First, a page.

How Facebook Is Making It Easier to Generate Sales Leads Among Mobile Phone Users

Land Rover gets results

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Filling out forms is a cringe-worthy chore for most people. And that's why lead-generation marketing—the art and science of getting consumers to take five or 10 minutes to write up or type out personal information—has always been a tough gig. But it is even harder in an era when so much media consumption occurs on smartphones, which typically have small screens and keyboards.

Facebook may have a mobile-minded ad unit to make the job easier for folks in the lead-gen field, which generally consists of the automotive, insurance, educational, medical and credit card industries. The social network today is announcing the wide availability of Lead Ads, a product that has been in beta since late June. After being tested by brands such as Land Rover, it is now available to marketers worldwide in 30 different languages.

It entails a two-click process, where consumers tap an ad button and then agree to submit their auto-filled name and email address or phone number to get a quote, a follow-up sales call or the like. Such personal information is already part of Facebook users' profiles, enabling the easy second step. (At the same time, people can edit their contact information before submitting the form.)          


Email marketers, in particular, should find the list-building possibilities intriguing. As evidenced in the image above, a car marketer can add a third step to clarify when the auto shopper plans to make a purchase.

"It takes less than 10 seconds," said Paresh Rajwat, product management for feed monetization at Facebook.

Land Rover used A/B testing recently to see how the Facebook ads perform across devices. 

Kim Kyaw, digital marketing and social media manager at the car manufacturer, said that "Facebook's native lead ads outperformed link ads driving [people] to the website to fill out a lead form in terms of total leads and conversion rate, while driving a [quadrupled] reduction in cost per lead compared to previous social lead generation tactics."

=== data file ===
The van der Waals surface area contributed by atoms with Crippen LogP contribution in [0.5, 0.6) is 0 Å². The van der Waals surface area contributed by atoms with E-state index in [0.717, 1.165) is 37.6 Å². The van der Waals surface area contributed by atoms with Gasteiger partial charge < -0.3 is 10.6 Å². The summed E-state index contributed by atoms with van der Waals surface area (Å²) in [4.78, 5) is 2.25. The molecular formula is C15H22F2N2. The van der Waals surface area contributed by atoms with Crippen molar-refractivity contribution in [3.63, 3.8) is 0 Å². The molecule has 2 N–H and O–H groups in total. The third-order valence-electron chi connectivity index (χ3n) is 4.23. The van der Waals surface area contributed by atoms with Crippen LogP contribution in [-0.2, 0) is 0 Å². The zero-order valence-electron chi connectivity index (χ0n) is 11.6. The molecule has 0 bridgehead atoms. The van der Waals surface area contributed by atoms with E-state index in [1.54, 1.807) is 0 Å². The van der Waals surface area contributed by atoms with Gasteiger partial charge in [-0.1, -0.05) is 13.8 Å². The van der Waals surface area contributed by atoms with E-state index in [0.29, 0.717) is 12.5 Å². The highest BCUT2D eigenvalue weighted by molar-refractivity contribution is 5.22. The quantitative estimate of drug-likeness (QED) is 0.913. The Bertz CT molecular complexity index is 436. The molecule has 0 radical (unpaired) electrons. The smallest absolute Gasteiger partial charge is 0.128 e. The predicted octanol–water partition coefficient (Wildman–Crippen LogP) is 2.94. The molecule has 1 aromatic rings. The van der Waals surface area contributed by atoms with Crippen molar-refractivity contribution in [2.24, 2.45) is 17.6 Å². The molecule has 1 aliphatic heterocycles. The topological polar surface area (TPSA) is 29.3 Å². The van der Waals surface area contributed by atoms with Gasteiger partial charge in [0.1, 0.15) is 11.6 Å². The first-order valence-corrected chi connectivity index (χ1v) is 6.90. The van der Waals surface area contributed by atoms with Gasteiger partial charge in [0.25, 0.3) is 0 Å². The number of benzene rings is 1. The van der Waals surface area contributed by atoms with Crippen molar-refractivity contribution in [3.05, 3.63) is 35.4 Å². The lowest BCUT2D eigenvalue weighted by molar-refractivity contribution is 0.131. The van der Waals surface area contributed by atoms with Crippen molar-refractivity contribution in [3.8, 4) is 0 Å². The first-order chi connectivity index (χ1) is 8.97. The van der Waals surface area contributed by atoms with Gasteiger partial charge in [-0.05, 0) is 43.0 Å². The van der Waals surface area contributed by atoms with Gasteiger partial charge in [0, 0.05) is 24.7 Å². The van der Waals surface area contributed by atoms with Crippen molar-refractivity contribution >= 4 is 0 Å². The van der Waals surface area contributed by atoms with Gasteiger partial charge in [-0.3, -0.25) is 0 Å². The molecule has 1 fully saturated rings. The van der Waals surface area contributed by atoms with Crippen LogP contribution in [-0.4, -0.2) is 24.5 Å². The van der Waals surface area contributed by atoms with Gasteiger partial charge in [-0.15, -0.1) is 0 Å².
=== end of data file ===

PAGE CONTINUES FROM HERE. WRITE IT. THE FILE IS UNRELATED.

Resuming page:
Rajwat said such test marketers have seen leads volume increase between two and four times thanks to the ad unit, with cost-per-lead rates dropping by 60 percent in some cases. His team spent eight months building Lead Ads, which should include video capabilities before the end of November and Facebook's carousel feature sometime in the weeks thereafter.

"We started out building an ad and ended up building a complete solution," Rajwat said, adding that, data-wise, Lead Ads includes the custom and look-alike audience targeting that Facebook has offered for many months.

The Menlo Park, Calif.-based tech giant has partnered with customer relationship management technology providers Salesforce, Marketo, Eloqua and others to let Lead Ads marketers who use such vendors automatically feed their leads into their database systems. In addition, advertisers with a Facebook pixel on their proprietary Web channels can retarget their site visitors on Facebook with a promo, as well as measure conversion rates for actions like sales after the lead ad form is filled out. 

Alexi Venneri, CEO of Digital Air Strike, which serves automotive clients, suggested that Lead Ads hold promise. "Adding in lead capture increases the value of the ads to our clients—as anything that makes it easier for consumers to share their information is always a win for businesses," she said.

Coincidentally, another major social media platform, LinkedIn, also unveiled a product upgrade for salespeople today called the Social Selling Index. The index assigns an individual score from one through 100 based on how effective a sales rep is at establishing the company's brand, finding leads with data, and building relationships. 

@Chris_Heine Christopher Heine is a New York-based editor and writer.